6. 6. This money creation trend cannot continue without negative consequence to the economy. It also reflects just how bad the underlying economy actually is because if the economy were healthy, that much liquidity floating around would lead to substantial inflation. So what if the economy does not improve enough? Will money supply continue it's upward climb? The answer is quite possibly and potentially without inflationary consequences. Economic asset “bubbles” Loose monetary policy stimulates asset bubbles because price trends attract capital and become a money magnet, both nationally and internationally. When investors spot a bubble with room to expand, that represents opportunity provided the exit out of the bubble prior to its bursting is orderly and well calculated. The growth created by asset bubbles serves as a stimulus for economic expansion, and expansion that may otherwise be impossible to attain with more practical, but stable economic policies. To illustrate further, as with large companies, developed countries with large economies like the U.S. have to grow GDP in the hundreds of billions to expand at a rate that can support increased hiring and substantiate significant capital investment into industrial research, business development, and government sponsored programs. The need for economic bubbles suggests it is quite possible the U.S. has reached its economic apex where continued economic expansion at a consistent rate higher than 1-2% is difficult, and possibly even unsustainable. Despite the negative effects of bubbles they are also economic catalysts. Bubbles attract investment capital from foreign countries, create wealth and fuel investments spawned by the increase in asset values. Without bubbles, financial and economic stasis would be more likely, and although that is more stable, it also has less near-term economic benefit. For example, consider an economy without asset inflation, and with GDP growth that remains steady at 1-2%. Such an economy may only keep up with population growth and currency purchasing power, and does necessarily increase or decrease in size. A bubble stimulated economy may grow 3-5% for several years straight. Moreover, according to Department of Commerce GDP data, U.S. GDP grew an average of 3.82% each year between 1992-2000. That is year over year data as well meaning 3.82% compounded over the previous year's growth. Although in the 1990s the bubble was actually based in real technological innovation, a reasonable interest rate environment existed and inflation was actually kept in check by tightening the creation of U.S. currency per the CATO Institute This bubble was conceivably caused by over-exuberant investors rather than loose monetary policy. This is not the case with the equity bubble believed to have been formed with the help of the central bank's current policy of quantitative easing. The contrast between industry led asset inflation versus monetary policy led price rises is striking. Even after the tech bubble of the 1990s had burst, annual GDP did not decline below 1%, a relatively small price to pay for a bubble that created a lot of jobs, attracted a lot of foreign capital, and generated massive revenue. The housing bubble that burst in 2008 was not as healthy and was fueled by inaccurate derivatives valuations, loose lending policies and a surge of speculative real estate purchases and construction. Interest rates were also much lower in the mid-2000s than the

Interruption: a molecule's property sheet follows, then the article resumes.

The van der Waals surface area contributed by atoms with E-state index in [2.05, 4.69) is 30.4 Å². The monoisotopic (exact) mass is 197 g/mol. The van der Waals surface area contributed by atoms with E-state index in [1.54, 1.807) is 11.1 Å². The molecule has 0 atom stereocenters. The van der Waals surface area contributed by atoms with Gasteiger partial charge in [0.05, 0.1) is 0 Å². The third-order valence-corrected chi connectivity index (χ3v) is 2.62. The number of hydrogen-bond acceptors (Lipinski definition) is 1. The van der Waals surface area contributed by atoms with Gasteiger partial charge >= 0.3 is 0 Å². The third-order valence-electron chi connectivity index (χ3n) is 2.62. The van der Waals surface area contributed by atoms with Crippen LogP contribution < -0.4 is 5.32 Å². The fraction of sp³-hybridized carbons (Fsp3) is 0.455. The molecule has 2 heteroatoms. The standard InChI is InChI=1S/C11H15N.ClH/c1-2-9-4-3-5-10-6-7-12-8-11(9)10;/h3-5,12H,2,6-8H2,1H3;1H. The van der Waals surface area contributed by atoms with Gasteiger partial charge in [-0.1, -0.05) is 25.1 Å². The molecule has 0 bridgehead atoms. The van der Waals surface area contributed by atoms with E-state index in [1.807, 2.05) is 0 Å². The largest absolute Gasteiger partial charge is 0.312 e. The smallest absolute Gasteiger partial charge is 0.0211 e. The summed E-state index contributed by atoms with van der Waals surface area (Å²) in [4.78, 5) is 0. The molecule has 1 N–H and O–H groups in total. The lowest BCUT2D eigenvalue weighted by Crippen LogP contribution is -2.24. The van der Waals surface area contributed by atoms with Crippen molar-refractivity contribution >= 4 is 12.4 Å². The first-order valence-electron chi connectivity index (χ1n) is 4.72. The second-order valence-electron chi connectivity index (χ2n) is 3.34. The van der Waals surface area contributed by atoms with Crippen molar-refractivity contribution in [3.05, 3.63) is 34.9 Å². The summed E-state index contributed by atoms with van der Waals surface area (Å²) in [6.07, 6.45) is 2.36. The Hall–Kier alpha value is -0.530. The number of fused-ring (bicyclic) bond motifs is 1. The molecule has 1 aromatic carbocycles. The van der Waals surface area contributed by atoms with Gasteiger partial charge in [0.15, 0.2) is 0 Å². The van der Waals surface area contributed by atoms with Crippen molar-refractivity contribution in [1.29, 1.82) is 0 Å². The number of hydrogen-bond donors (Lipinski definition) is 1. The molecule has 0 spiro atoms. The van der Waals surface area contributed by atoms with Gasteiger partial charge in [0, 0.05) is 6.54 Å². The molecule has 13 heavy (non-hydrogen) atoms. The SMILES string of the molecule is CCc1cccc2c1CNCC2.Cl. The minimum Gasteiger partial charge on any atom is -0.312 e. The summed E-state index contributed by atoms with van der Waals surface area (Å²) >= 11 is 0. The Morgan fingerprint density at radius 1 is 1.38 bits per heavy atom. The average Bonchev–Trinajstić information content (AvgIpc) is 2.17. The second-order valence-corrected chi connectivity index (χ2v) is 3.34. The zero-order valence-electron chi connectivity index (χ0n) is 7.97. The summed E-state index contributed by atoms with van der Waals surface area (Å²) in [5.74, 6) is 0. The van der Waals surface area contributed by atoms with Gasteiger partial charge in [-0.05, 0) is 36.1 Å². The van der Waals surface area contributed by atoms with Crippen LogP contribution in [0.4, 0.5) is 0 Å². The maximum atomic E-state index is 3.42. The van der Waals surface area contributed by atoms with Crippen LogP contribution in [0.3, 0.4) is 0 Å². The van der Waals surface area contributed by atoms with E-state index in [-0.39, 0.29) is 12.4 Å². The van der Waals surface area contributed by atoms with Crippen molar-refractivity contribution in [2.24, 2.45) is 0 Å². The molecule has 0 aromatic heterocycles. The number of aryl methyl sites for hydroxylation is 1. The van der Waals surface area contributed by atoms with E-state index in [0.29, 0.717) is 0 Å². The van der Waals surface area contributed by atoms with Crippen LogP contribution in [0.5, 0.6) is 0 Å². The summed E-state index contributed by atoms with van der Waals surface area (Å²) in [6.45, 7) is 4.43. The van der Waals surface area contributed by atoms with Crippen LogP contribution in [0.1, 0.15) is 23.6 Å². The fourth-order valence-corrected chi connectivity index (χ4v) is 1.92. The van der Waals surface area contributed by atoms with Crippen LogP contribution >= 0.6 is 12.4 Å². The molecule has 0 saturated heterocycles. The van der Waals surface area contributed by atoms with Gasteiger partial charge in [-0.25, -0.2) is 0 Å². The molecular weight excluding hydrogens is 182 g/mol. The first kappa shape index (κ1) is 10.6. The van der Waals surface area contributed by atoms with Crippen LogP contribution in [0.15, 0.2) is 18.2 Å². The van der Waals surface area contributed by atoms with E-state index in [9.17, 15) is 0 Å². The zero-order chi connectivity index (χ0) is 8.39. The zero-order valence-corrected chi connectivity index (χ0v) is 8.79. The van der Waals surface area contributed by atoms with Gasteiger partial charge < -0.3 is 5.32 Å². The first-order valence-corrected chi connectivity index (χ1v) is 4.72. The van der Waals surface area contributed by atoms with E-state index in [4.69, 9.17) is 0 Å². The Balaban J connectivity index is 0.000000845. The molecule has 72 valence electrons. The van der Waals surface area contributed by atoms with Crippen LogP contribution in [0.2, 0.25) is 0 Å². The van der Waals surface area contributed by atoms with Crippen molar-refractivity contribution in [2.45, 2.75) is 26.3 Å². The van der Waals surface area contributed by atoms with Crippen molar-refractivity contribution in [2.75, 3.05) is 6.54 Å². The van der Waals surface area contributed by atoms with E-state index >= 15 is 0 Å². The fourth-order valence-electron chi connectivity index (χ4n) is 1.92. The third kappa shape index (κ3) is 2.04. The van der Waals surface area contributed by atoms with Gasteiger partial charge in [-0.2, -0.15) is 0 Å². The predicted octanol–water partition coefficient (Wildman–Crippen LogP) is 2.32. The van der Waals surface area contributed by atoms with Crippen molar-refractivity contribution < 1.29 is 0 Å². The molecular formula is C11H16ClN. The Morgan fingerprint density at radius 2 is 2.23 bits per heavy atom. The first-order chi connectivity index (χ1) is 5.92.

7. 7. 1990s. Yet this led to a four year average GDP growth of 2.95%, low unemployment and large corporate, foreign and individual investments. Without this bubble, economic growth may have only averaged 1-2%, and a recession still might have occurred afterward. The current economic climate is clearly not healthy and amounts to kicking the can down the road in exchange for short-term growth. Government spending is out out of control with an excess of hundreds of billions of dollars each year at the fiscal level, and a cumulative spending pattern in the trillions of dollars at the monetary level. The big credit card in the sky is losing a strong credit utilization ratio, which in turn lowers national credibility and raises the cost of national debt via government security yields. The first domino of economic decline, and possibly more have been tipped and the clues are evident everywhere. Low labor force participation, declining corporate revenue, hemorrhaging government debt, chronic currency devaluation and rising precious metal prices are just a few of the clues. The magnitude of monetary policy is huge, and when the time comes for the Federal Reserve Bank to seel its multi-trillion dollar stake in U.S. Treasuries and mortgage backed securities, the results could be massive. The reason a selling of Fed assets is co influential is because of the massive value they hold,. Moreover, under the law of supply and demand, a rising supply lowers asset values and raises yields on Treasuries. In terms of interest rates, if the economy suddenly grows at a fast rate, tightening access to capital and interest rates on borrowed funds would not necessarily be performed fast enough to prevent a corresponding sharp rise in inflation. The result could be economic whiplash as inflation rises alongside a money supply that can't easily be shrunk. Debt monetization The term debt monetization is disliked by the Federal Reserve Bank because it describes the less economically and socially palatable side of economic stimulus. By buying U.S. Treasury securities, the central bank is financing the federal government's overspending and earning interest on it. This is a pattern that cannot continue indefinitely despite the banks statement that it will continue quantitative easing for as long as necessary. The fact is, as long as necessary is not economically feasible because of the risk of inflation and to economic growth. Interest rates versus financial regulations The Dodd-Frank Act, originally created to overcome risks associated with banking de-regulation acts as a damper on monetary policy such as low interest rates. This is because stricter capital requirements for banks and tighter loan application procedures make it more difficult to purchase a home despite historically low mortgage interest rates facilitated by the Federal Reserve Bank. Nevertheless, financial institutions have pushed back against the legislation by lobbying for delays and exemptions. Another key component of the Dodd-Frank Act is the Volcker Rule. This rule curbs financial institutions freedom within securities markets and will be voted on by regulators this month. Furthermore, The Volcker Rule prevents banks from trading in financial securities for their own benefit rather than that of their clients per the New York Times. To be clear, this rule is a fiscal